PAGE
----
Try keeping a list of all the questions that you have and taking these to your teacher – you’ll feel great as you tick them off! 

 

It’s really common to fall down a “learning pit” when you're studying, where everything feels too hard and overwhelming.

 

The best way to get out of a learning pit is asking for help – that’s what your teachers are here for! 

 
 

Tip 6. Stay focused during study time

This one is easier said than done. When you are studying, you need to do your best to use your time effectively. That way, you will stick to your schedule, and be able to finish revision/homework on time, which leaves you with time for other activities.  

 

It can help to have something in your study space that reminds you why you are working so hard. Perhaps it's goals to go to university or get into a certain career.  

 

The more you stay on task, the faster you will finish your work. Crossing things off a to-do list is a great way to stay motivated – maybe write a to do list on a mini-whiteboard in your study space. 


If you can be effective with your time you will have more time for activities you love like watching Netflix or playing video games. Plus, you can show your parents how much you have done. You have earned some well-deserved relaxation and guilt-free time off.  

 

You may wish to use an app or a timer to help you stay focused. 

 

Beware of in-task procrastination – such as spending time choosing a font, a border or checking your emails. Do the work first, and make it pretty later! 

 

Tip 7. No distractions

This goes hand-in-hand with staying focused, but it is so important! We are all guilty of spending too long on our devices.  

Move your phone/iPad out of the room or out of sight. If you need to put it on do not disturb mode, DO IT. It is extremely tempting to pick up your phone for something quickly and get lost in a YouTube/Instagram/Tik Tok void for endless hours.  

 

Out of sight – out of mind. Leave your phone somewhere safe where it is not in your line of sight and turn it onto do not disturb (having it in your pocked vibrating wont help you forget it is there).  

 

Consider using an app like “Forest”, which encourages you to not use your phone! This app allows you to set a timer that will allow a virtual tree to grow, but only while you don’t access other apps on your phone.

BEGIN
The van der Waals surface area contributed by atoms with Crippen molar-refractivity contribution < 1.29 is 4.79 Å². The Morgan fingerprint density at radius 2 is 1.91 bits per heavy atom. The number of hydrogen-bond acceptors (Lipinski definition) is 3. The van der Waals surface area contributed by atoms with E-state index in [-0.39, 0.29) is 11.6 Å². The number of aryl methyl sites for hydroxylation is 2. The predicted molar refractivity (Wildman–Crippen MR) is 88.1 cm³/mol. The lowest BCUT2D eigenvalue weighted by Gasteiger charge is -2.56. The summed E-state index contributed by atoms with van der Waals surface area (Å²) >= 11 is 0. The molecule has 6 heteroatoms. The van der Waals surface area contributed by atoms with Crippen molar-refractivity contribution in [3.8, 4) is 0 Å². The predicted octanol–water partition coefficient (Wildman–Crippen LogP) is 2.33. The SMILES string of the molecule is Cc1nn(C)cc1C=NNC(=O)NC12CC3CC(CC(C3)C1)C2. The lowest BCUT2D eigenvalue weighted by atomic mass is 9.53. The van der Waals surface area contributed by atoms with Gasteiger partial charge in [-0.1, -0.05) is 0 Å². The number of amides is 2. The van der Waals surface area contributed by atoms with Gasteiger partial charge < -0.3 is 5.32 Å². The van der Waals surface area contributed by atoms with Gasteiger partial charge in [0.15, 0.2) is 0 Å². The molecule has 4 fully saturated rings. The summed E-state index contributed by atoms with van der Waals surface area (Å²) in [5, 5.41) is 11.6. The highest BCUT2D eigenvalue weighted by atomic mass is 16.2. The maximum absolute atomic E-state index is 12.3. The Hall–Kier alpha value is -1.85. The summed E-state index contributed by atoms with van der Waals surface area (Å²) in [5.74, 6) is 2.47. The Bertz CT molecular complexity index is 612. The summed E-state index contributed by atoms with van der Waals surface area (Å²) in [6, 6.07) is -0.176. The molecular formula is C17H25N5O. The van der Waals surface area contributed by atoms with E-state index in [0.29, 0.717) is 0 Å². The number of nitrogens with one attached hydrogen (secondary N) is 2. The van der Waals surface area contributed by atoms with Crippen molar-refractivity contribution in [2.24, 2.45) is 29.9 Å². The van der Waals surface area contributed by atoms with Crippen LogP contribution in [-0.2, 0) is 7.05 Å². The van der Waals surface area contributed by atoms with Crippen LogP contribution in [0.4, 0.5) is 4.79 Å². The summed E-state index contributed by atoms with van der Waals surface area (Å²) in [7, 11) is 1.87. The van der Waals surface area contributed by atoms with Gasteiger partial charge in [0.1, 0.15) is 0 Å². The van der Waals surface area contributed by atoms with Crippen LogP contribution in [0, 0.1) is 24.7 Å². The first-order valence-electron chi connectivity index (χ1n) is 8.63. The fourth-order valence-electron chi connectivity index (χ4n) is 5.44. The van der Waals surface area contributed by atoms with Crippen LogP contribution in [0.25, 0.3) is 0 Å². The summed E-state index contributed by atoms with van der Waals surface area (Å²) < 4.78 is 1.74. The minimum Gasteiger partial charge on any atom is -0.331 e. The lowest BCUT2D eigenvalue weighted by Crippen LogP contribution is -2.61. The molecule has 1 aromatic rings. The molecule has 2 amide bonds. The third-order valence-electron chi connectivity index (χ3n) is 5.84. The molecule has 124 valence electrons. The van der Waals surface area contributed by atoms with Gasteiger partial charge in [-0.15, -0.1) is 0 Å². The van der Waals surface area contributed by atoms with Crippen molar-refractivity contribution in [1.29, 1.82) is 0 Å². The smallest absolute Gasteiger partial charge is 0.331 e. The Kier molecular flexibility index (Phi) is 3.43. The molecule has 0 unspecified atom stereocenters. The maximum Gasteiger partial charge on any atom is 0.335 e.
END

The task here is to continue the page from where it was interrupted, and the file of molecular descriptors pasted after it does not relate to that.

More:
Procrastinating is easy. Staying motivated is not, but by removing the device, you will be a million times more likely to complete your homework/revision without distraction (a million X statistic not scientifically fact checked).  

 

Procrastination is the biggest barrier to effective study. We like to use the Nike trademarked quote ‘Just Do It’ – because it is the only way to be effective. Motivation doesn’t just appear, you need to find it.  

45.png
 
 

Tip 8. Pair these tips with physical health

One of the most important by far: prioritise your health. You are so important, and your brain can only function optimally if your body is in check.  

 

We work as one big homeostatic machine, meaning our body works very hard to keep everything in check for us, but it needs help. 

These are three extremely important aspects of your physical, mental and emotional health. ​

46.png
  • Nutrition – eat good foods. That doesn’t mean you can’t have yummy treats. You can! But make sure you are fuelling your body with healthy fruit and veg, lean proteins and complex carbohydrates. The energy from good food is what repairs and builds our cells!

  • SLEEEEEPPPP. I don’t know what it is about teenagers thinking they can survive and thrive off 5 hours of sleep. YOU CANNOT! It’s not cool to stay up all night and be exhausted in the morning. Start creating a good sleep routine now. You need at least 8 hours of sleep, which means if you have to be up at 7am, the absolute latest you should be up is 11pm. If you can have anywhere from 8-10 hours' sleep, you need to be doing it! At your age, your body is doing so much growing. Sleep is vital! Trust me.  

  • Lucky last – physical activity! Get off the couch, get out of bed and move your body, in whatever way you enjoy doing it. Going for walks or jogs, skateboarding or riding bikes, even dancing around in the kitchen when no one is home. You need to be active each and every day. Not for hours and hours, but for 30-60 minutes. This might be two 15-minute walks, or a little bodyweight workout.  

Walking is the best form of exercise for your mind and your body – get some fresh air. Even if you don’t want to initially, you will feel 100% better after doing it! 

GOOD LUCK!

Hopefully these tips will help you learn how to study. Remember, studying is a skill and it takes time to practise and learn it. Start early to really master it! 

 

 Please ask your Mentor or your teachers if you would like any help – remember, we’re here to help you!